Finally....a couple of news items from the last week. Here's a sobering thought for fellow members of the 60's generation. Yoko Ono, wife of slain Beatle John Lennon, turned 75 years old this week.

Louisville, Kentucky, my hometown, was identified as one of the top five underrated cites in the United States as a place to live. I have lived here most of my life and it is a great place to live.

Wednesday, February 20, 2008

Bela Fleck And Chick Corea

I went to see Bela Fleck and Chick Corea on Monday night. It has been a few months since I've seen some live music so I was ready for a night out. The show was in a small theater and appeared to be sold out. Our seats were in the balcony but we had a nice view of the stage. My seat was fourth from the end so I had a brief moment of claustrophobia accompanied with a hot flash. It always seems to me that seating for public events, whether in the intimacy of a small theater or the open air of a large stadium, was designed for children. I am not a large person but I still feel cramped almost everywhere I go. As I settled in and got relaxed the music started. This was a two man show with no back up band. Although known as jazz artists, the music was closer to classical music rather than traditional jazz. The first song was slow and I wasn't getting into it. I thought to myself, "This is going to be a long night". Soon, however, the intricate interplay between Bela on banjo and Chick on his grand piano began to become mesmerizing. I closed my eyes and often became lost in it. This was serious music and a different cup of tea from the playful and occasionally rowdy rock and roll that I usually go see. This was more like a recital than a concert. Though not always exciting I knew I was witnessing two world class musicians whose resumes were very long and impressive. Chick Corea, besides his own work, was also a major contributor to some of my favorite Miles Davis albums. All in all it was a good night. I enjoyed the music as well as the conversations I had with my long time friend, Tom. We've gone from being two teenage friends to two old men who need to get up from our seats once and awhile to keep from getting too stiff.

My wife thinks she saw a mouse in our house last night. I thought we were going to have to check into a hotel. She is terrified of mice and was not amused when I asked if the mouse was wearing a little suit and had spectacles on the end of it's nose or was it driving a small convertible. I will have to find the mouse or sell the house. I am the mouse's best hope for a continued life. My wife believes in the death penalty for all rodents.

Monday, February 18, 2008

The Happiest People In The World

It was a quiet weekend. The weather was nice and it was so warm on Sunday that I was able to open up windows and let some fresh air flow through the house. Weekends are also always nice for getting some much needed extra sleep to offset the accumulated fatigue of the work week. After getting up on Saturday, I went to the movies. I saw "The Spiderwick Chronicles". It was the kind of fantasy/adventure movie that I like so much. Although it was rated for children, I thought it was way too intense for very young children. Had Chloe attended with me, she would have been scared to death. On Friday night I also watched a movie that I enjoyed very much. It was called "Across the Universe". It was your basic boy meets girl kind of movie with what I considered a very creative twist. The backdrop was the Sixties and much of the dialogue and all of the music were the songs of the Beatles. It was amazing to me how appropriate all of the song lyrics were to what was going on in the story. Of course, my wife thought it was awful and later my son emailed me calling it "hippie drivel" and one of the worst movies ever made.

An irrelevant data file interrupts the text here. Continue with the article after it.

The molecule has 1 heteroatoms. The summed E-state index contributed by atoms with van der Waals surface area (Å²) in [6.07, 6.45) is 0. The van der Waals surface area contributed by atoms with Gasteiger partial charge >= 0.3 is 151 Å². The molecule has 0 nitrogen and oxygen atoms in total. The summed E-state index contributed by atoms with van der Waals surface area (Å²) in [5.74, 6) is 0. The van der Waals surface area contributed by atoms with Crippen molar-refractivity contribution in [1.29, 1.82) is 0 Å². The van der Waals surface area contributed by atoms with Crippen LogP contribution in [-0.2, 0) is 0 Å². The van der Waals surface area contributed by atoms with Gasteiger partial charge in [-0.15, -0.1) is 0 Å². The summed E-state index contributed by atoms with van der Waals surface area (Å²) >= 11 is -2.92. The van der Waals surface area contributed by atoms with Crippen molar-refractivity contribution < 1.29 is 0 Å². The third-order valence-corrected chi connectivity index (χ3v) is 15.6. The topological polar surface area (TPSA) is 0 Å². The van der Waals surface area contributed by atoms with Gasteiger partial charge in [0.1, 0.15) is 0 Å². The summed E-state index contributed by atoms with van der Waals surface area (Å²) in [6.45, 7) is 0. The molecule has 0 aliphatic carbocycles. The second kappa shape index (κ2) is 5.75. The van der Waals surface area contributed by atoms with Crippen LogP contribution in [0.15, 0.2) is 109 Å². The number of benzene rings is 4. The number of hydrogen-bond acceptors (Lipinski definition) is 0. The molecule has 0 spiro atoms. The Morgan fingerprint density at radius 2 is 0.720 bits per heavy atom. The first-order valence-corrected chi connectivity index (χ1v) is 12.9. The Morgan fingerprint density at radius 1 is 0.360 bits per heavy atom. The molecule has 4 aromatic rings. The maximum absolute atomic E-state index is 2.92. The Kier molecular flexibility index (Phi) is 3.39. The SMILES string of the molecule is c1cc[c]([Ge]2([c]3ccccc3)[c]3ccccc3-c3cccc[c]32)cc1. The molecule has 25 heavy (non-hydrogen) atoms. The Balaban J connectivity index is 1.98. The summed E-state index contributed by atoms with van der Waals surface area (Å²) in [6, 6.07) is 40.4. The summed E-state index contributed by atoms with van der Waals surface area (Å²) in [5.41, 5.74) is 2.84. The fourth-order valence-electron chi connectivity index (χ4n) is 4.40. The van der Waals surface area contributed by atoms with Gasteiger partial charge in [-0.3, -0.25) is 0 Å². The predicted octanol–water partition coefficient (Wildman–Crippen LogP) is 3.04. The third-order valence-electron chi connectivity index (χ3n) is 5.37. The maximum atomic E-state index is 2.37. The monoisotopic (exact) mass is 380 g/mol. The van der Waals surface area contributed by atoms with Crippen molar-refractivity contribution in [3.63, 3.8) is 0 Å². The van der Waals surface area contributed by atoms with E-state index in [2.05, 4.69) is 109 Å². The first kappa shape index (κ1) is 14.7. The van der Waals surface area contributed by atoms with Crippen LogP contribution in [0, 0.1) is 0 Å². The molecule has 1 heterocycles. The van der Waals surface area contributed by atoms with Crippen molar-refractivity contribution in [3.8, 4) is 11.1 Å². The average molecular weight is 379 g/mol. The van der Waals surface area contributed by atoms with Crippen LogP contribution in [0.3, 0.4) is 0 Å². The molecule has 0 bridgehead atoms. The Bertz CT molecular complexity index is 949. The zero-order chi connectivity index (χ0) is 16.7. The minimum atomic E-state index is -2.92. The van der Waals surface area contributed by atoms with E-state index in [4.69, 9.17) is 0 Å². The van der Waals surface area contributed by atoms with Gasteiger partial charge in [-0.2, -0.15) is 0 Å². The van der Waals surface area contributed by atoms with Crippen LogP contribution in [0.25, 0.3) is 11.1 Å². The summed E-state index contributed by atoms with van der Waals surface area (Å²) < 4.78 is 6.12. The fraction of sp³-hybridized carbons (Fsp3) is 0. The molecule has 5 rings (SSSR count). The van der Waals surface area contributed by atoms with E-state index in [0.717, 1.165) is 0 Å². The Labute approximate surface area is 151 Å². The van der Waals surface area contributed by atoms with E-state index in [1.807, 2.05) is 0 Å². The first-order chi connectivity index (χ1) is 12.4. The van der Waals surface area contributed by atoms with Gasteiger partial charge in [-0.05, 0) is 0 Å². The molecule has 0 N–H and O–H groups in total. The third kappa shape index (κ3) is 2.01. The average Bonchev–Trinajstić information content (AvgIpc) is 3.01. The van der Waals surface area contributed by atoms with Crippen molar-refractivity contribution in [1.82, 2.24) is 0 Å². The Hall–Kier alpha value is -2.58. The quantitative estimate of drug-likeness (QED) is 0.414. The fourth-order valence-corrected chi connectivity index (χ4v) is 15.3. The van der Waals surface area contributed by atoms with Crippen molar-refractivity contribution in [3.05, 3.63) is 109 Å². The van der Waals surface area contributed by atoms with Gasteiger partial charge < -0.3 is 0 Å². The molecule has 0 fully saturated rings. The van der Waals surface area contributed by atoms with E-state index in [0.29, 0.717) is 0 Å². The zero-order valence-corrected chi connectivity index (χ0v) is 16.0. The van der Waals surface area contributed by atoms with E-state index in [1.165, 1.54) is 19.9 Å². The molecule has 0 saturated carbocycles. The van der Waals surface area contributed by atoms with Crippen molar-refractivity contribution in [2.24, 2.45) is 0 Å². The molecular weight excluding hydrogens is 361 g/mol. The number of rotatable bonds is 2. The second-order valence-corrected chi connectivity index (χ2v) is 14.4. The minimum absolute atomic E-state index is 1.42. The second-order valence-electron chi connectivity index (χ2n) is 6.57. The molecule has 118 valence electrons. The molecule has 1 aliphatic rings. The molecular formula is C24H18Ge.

Speaking of my son...

I received a letter from the college that Nick attends. He made the Dean's List for outstanding academic achievement. Now I know why I struggle so much. Apparently, Nick got all the brains in the family.

Last night I was watching 60 Minutes. There was a piece on happiness. The happiest country on earth based on a survey is Denmark. The United States was #23. Why are they Danish so happy? Their immediate neighbors in Norway have more money and the Swedish have better health. The Danes that were interviewed thought it was because they had lower, or at least more realistic, expectations about life. The Danes tend to be more content with their lives. Since they don't expect too much, they are happy with less and always surprised when really good things happen to them. They believed that we Americans are often unhappy because we want too much. Most of us are are driven by the desire for success and money and possessions. When we do not get these things, we are stressed out and disappointed. Another expert in the field of happiness studies stated that 90% of all American college students are stressed out and overwhelmed. I believe there is a lot of truth in all of this. When I feel content, I feel happy. When I am not content, I am not happy. This applies to all aspects of my life from relationships, to work, to what I possess. For me there is another factor that often affects my happiness. In order to be content with my life, I must also find meaning in it. This is the curse of being what some people consider a "deep" person. I am always looking for meaning in everything. "Deep" people who search for meaning in everything are often "Romantics" who have high expectations. According to the Danish people interviewed on 60 Minutes, one of the quickest ways to be unhappy is to have high expectations. In their minds, you are setting yourself up for disappointment. Based on my experience of life, I find that much of this rings true. Sometimes I wish I could just relax more and not need to find meaning in everything. I need to find more contentment with what is and not always see what is missing.